CuMAPz: A Tool to Analyze Memory Access Patterns in CUDA

Report
CuMAPz: A Tool to Analyze
Memory Access Patterns in
CUDA
Yooseong Kim and Aviral Shrivastava
Compiler and Microarchitecture Laboratory
, Arizona State University
DAC2011
Outline
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Introduction
Preliminaries
Motivating examples
CuMAPz approach
Experimental results and Conclusions
Introduction
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Currently, the computational power of
Graphics Processing Units (GPUs) has
reached teraFLOP scale.
NVIDIA CUDA and OpenCL make GPGPU
(General Purpose computation on GPUs)
programming more easier.
The performance will be heavily affected by
memory performance for the sake of large
data size.
Introduction (cont.)
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Shared memory is as fast as registers, and
is the only fast memory where both reads
and writes are enabled.
Many factors affect performance: data reuse,
global memory access coalescing, shared
memory, bank conflict, channel skew.
Develops CuMAPz (CUDA Memory Access
Pattern analyZer) to analyze the memory
performance of CUDA program.
Preliminaries
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NVIDIA GPU architecture.
Comparisons between CPU and GPU.
CUDA programming.
Memory coalescing.
Execution of GPU thread
Architecture of Nvidia GTX280
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A collection of 30 multiprocessors, with 8
streaming processors each.
The 30 multiprocessors share one off-chip
global memory.
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Access time: about 300 clock cycles
Each multiprocessor has a on-chip memory
shared by that 8 streaming processors.
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Access time: 2 clock cycles
Architecture diagram
About some differences between
GPU and CPU
GPU (NVIDIA GeForce
CPU (Intel Pentium 4)
8800 GTX)
Cores and clock
rate
128 / 575MHz (core
clock), 1.35GHz
(shader clock)
1 / 3.0GHz
flops
345.6G
~12G
Memory
bandwidth
86.4GB/s (900MHz
memory clock, 384 bit
interface, 2 issues)
6.4GB/s (800MHz
memory clock, 32 bit
interface, 2 issues)
Access time of
global memory
Slow (about 500
memory clock cycles)
Fast (about 5 memory
clock cycles)
Abstract comparisons of memory
between GPU and CPU (cont.)
CPU (Intel Pentium 4)
GPU (NVIDIA GeForce
8800 GTX)
Register
Register
Cache
Texture cache or Constant
cache
Main memory
Shared memory
Hard disk
Global memory, Texture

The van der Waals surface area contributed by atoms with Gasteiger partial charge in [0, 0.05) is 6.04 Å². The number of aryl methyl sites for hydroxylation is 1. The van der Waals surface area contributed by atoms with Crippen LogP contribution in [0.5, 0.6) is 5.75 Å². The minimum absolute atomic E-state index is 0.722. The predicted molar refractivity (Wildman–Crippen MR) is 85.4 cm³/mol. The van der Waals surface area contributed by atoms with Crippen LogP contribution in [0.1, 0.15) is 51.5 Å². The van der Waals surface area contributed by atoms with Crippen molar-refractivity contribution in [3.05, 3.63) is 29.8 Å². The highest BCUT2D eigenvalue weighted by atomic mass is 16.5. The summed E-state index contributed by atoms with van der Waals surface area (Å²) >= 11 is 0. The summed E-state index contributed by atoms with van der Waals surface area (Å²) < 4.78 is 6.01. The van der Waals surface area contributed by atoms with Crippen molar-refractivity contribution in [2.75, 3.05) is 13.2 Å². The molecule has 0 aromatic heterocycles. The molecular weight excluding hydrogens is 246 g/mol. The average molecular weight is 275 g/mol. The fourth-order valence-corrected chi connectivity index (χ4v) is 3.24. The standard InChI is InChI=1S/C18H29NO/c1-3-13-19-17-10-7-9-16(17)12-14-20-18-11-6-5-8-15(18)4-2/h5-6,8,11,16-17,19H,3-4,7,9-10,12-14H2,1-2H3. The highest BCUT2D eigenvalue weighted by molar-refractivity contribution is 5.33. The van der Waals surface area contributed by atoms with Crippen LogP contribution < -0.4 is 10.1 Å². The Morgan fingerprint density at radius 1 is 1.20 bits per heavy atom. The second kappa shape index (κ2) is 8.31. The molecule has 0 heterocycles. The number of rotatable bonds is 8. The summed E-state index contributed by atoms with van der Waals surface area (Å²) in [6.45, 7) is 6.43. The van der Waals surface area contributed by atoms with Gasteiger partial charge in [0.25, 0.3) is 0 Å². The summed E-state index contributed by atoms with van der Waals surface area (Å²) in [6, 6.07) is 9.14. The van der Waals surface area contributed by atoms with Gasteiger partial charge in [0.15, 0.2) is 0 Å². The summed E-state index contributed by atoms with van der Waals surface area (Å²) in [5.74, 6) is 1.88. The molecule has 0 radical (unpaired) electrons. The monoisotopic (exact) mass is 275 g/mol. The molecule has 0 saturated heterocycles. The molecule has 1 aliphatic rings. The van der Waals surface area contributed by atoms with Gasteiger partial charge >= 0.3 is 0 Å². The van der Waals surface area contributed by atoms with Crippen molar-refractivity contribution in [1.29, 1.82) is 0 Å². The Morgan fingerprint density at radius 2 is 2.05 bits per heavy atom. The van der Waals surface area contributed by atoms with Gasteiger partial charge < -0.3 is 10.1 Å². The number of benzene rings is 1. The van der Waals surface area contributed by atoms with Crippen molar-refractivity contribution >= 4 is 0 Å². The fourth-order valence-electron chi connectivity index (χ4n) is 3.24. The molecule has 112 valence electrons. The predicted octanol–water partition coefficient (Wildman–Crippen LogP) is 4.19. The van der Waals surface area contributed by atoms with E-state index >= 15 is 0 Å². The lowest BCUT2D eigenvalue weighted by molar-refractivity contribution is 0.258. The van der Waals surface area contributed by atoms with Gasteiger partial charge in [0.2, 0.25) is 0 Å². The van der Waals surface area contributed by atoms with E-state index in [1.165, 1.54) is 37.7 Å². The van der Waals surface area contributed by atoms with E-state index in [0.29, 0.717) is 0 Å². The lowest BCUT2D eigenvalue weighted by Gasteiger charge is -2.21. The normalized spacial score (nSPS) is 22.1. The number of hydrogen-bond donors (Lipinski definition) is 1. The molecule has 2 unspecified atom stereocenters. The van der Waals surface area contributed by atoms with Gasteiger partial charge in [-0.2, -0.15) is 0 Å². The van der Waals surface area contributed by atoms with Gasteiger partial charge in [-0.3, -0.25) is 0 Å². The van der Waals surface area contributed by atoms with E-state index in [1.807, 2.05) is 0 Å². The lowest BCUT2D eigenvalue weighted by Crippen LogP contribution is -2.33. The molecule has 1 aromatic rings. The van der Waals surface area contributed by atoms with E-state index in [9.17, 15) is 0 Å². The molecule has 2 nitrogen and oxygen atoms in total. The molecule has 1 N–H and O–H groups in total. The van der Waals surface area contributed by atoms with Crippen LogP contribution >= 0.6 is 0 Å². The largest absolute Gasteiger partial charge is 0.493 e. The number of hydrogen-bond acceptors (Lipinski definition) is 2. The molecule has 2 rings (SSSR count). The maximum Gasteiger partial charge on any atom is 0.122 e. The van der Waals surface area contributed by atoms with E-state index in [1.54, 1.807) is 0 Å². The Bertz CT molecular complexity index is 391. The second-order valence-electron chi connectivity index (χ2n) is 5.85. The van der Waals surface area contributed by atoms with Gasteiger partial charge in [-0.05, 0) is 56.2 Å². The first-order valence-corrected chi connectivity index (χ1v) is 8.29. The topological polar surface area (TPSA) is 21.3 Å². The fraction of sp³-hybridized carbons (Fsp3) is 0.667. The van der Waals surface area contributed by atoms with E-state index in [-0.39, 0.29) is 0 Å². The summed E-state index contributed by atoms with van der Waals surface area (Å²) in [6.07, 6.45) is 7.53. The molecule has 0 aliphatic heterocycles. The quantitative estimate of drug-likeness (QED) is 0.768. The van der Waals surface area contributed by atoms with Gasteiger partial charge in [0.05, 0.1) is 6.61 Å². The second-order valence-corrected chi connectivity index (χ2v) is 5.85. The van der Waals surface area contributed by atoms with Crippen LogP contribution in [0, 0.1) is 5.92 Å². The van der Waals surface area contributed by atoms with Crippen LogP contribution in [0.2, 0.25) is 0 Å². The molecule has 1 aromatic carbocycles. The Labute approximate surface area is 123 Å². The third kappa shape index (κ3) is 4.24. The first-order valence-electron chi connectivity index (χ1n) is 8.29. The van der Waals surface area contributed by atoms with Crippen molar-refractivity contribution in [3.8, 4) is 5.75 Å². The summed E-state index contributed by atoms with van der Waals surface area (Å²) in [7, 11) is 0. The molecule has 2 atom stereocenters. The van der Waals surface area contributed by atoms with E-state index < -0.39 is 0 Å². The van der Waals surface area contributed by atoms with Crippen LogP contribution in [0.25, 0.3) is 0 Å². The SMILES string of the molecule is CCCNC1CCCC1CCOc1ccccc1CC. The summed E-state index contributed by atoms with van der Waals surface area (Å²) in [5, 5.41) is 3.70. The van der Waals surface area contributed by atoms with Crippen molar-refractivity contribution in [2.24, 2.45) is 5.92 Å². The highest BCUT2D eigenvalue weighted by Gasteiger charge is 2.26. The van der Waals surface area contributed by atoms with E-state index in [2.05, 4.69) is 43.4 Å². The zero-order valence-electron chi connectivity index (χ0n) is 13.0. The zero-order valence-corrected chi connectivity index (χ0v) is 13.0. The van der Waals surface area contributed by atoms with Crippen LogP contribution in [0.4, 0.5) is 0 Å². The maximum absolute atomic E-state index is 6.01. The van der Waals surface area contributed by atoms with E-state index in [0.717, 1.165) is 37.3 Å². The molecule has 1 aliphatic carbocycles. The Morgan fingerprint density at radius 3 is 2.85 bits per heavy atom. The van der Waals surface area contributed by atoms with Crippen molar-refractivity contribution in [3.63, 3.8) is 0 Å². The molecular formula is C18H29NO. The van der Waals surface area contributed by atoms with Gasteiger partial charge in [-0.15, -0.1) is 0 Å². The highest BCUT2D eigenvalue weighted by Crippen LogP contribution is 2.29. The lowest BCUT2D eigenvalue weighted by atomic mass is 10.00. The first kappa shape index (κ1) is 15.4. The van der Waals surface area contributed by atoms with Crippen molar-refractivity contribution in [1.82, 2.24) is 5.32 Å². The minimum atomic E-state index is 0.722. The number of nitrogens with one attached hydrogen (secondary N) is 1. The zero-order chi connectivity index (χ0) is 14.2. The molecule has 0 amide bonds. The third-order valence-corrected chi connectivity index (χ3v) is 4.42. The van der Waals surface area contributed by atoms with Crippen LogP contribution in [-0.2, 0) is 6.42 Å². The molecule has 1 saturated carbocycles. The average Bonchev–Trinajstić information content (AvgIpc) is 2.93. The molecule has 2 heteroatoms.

memory, Constant memory
Memory coalescing
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Several memory transactions can be
coalesced into one transaction when
consecutive threads access
consecutive memory locations.
Due to access time of global memory
is relatively large, it is important to
achieve this.
CUDA programming
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Compute Unified Device Architecture
The CPU code does the sequential
part.
Highly parallelized part usually
implement in the GPU code, called
kernel.
Calling GPU function in CPU code is
called kernel launch.
Execution of GPU thread
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Threads are grouped into thread blocks.
Each thread block is assigned to a
streaming multiprocessors (SMs), which
contains multiple scalar processors (SPs), to
be executed.
The actual execution of threads on SPs is
done in groups of 32 threads, called warps.
SPs execute one warp at a time.
Motivating examples
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What to fetch into shared memory?
How to access shared memory?
How to access global memory?
What to fetch into shared
memory?
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A simple program that does not use
shared memory.
What to fetch into shared
memory? (cont.)
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If we fetch row*MAX+col+1 to the
shared memory…
What to fetch into shared
memory? (cont.)
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Generally, higher data reuse should imply better
performance. => But may not be true here.
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This counter-intuitive result is mainly caused by
global memory access coalescing.
How to access shared
memory?
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In Figure 2, data is accessed in a
column-wise manner, as shown at Line
4, 9, 11, and 16.
What if we change into row-wise
manner (i.e. s_in[tIdx.y][tIdx.x]) or
skewing the access pattern (i.e.
__shared__ float s_in[BLKDIM][BLKDIM+1])?
How to access shared
memory? (cont.)
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Shared memory bank conflicts occur if
there are multiple requests to different
addresses in the same bank. In this
case, the requests are serialized.
How to access global memory?
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A programmer might have designed the global memory